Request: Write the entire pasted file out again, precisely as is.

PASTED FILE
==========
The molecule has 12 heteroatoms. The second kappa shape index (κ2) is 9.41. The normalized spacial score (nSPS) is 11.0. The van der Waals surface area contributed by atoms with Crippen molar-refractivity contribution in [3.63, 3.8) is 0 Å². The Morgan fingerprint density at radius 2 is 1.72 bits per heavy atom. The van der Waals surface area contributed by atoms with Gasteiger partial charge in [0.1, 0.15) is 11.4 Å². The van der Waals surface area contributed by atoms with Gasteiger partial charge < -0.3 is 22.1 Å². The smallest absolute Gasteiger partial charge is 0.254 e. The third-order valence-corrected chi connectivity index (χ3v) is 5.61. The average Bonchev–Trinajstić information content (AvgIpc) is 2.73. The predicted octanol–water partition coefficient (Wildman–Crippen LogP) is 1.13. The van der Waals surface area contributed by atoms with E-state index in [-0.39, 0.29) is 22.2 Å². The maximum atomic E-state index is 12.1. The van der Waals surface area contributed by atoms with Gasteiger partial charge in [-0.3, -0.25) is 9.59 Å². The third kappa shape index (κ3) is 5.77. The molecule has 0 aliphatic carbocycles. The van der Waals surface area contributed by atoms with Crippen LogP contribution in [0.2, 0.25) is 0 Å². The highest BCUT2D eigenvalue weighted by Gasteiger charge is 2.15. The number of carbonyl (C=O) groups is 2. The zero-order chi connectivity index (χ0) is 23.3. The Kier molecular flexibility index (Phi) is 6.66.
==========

The molecule has 12 heteroatoms. The second kappa shape index (κ2) is 9.41. The normalized spacial score (nSPS) is 11.0. The van der Waals surface area contributed by atoms with Crippen molar-refractivity contribution in [3.63, 3.8) is 0 Å². The Morgan fingerprint density at radius 2 is 1.72 bits per heavy atom. The van der Waals surface area contributed by atoms with Gasteiger partial charge in [0.1, 0.15) is 11.4 Å². The van der Waals surface area contributed by atoms with Gasteiger partial charge < -0.3 is 22.1 Å². The smallest absolute Gasteiger partial charge is 0.254 e. The third-order valence-corrected chi connectivity index (χ3v) is 5.61. The average Bonchev–Trinajstić information content (AvgIpc) is 2.73. The predicted octanol–water partition coefficient (Wildman–Crippen LogP) is 1.13. The van der Waals surface area contributed by atoms with E-state index in [-0.39, 0.29) is 22.2 Å². The maximum atomic E-state index is 12.1. The van der Waals surface area contributed by atoms with Gasteiger partial charge in [-0.3, -0.25) is 9.59 Å². The third kappa shape index (κ3) is 5.77. The molecule has 0 aliphatic carbocycles. The van der Waals surface area contributed by atoms with Crippen LogP contribution in [0.2, 0.25) is 0 Å². The highest BCUT2D eigenvalue weighted by Gasteiger charge is 2.15. The number of carbonyl (C=O) groups is 2. The zero-order chi connectivity index (χ0) is 23.3. The Kier molecular flexibility index (Phi) is 6.66.